Link to Pubmed [PMID] – 14620132
Scand. J. Infect. Dis. 2003;35(9):535-44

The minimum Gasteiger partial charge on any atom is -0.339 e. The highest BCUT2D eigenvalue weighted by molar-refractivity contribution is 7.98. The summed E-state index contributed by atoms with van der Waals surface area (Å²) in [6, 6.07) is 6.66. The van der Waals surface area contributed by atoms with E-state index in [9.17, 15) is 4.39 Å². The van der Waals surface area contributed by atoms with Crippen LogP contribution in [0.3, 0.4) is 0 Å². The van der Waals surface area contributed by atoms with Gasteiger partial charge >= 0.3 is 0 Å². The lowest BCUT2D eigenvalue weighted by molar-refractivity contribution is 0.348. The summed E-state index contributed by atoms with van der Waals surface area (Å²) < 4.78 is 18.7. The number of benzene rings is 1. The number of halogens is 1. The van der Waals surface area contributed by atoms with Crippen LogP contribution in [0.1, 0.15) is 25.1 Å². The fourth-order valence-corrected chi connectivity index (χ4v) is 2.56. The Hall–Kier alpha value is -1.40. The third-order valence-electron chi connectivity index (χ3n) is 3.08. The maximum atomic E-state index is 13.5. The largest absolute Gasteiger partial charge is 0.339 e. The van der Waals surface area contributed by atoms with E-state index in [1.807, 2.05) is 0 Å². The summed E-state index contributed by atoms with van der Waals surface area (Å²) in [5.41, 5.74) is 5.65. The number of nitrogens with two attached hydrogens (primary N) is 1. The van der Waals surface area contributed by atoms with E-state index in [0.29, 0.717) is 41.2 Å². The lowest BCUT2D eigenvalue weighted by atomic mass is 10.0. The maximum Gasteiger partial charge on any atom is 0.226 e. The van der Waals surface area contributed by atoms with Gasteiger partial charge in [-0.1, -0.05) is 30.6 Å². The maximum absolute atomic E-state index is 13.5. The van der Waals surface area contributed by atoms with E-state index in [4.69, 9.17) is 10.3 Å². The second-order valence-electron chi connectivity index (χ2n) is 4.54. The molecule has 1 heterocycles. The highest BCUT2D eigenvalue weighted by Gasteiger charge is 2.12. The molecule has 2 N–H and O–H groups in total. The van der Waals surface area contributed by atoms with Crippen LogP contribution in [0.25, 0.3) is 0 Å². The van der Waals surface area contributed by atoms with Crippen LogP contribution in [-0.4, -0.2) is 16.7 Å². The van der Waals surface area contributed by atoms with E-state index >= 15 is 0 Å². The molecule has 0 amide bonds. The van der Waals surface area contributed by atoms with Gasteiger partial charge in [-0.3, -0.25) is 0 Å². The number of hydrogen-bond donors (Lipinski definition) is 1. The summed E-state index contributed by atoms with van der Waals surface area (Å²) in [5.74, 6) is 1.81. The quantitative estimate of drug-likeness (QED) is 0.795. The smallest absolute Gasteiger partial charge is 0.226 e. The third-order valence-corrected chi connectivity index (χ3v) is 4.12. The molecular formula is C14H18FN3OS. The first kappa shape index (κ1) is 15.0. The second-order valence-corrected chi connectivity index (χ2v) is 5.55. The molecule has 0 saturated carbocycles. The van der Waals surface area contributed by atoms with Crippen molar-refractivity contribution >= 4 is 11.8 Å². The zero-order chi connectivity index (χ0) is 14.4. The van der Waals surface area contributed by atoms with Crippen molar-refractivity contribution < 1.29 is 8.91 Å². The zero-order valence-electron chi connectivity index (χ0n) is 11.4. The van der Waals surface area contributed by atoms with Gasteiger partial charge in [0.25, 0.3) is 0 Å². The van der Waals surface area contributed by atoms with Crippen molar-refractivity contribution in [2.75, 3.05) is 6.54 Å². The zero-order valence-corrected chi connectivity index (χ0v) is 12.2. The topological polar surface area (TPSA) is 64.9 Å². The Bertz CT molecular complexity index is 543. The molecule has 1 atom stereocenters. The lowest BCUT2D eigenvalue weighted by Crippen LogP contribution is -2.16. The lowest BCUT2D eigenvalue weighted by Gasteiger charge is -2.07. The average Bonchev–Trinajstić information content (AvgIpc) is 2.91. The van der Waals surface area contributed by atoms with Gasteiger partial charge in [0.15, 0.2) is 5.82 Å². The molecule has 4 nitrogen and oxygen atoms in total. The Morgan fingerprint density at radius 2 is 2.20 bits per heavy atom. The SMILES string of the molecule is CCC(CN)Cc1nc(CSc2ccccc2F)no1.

Sepsis is associated with an exacerbated production of both pro- and anti-inflammatory cytokines, which are detectable within the bloodstream. Their ‘half-angel, half-devil’ properties are fully illustrated in sepsis. While they are a prerequisite to fight infection, their overzealous production is deleterious. The highest levels are found in plasma of non-surviving patients: they are markers and causative agents of poor outcome. Only the level of the chemokine RANTES is inversely associated with the APACHE II score (r = -0.7; p = 0.02) and low levels are associated with poor outcome. The link, interplay and network of cytokines taking place during sepsis are illustrated by the correlations between the levels of most pro- and anti-inflammatory cytokines. Excessive release of anti-inflammatory cytokines may be associated with the immunodysregulation observed in sepsis. However, despite the presence of huge amounts of anti-inflammatory cytokines and molecules targeting specifically interleukin-1 (IL-1) (i.e. IL-1 receptor antagonist) and tumour necrosis factor (TNF) (i.e. soluble TNF receptors), there is no indication that their levels are sufficient to counteract fully these proinflammatory cytokines. TNF was initially thought to be the ‘hub of the cytokine network’. Although TNF contributes towards favouring the production of many other cytokines within a complex cascade, there are numerous examples to illustrate that its presence is not a prerequisite for these productions.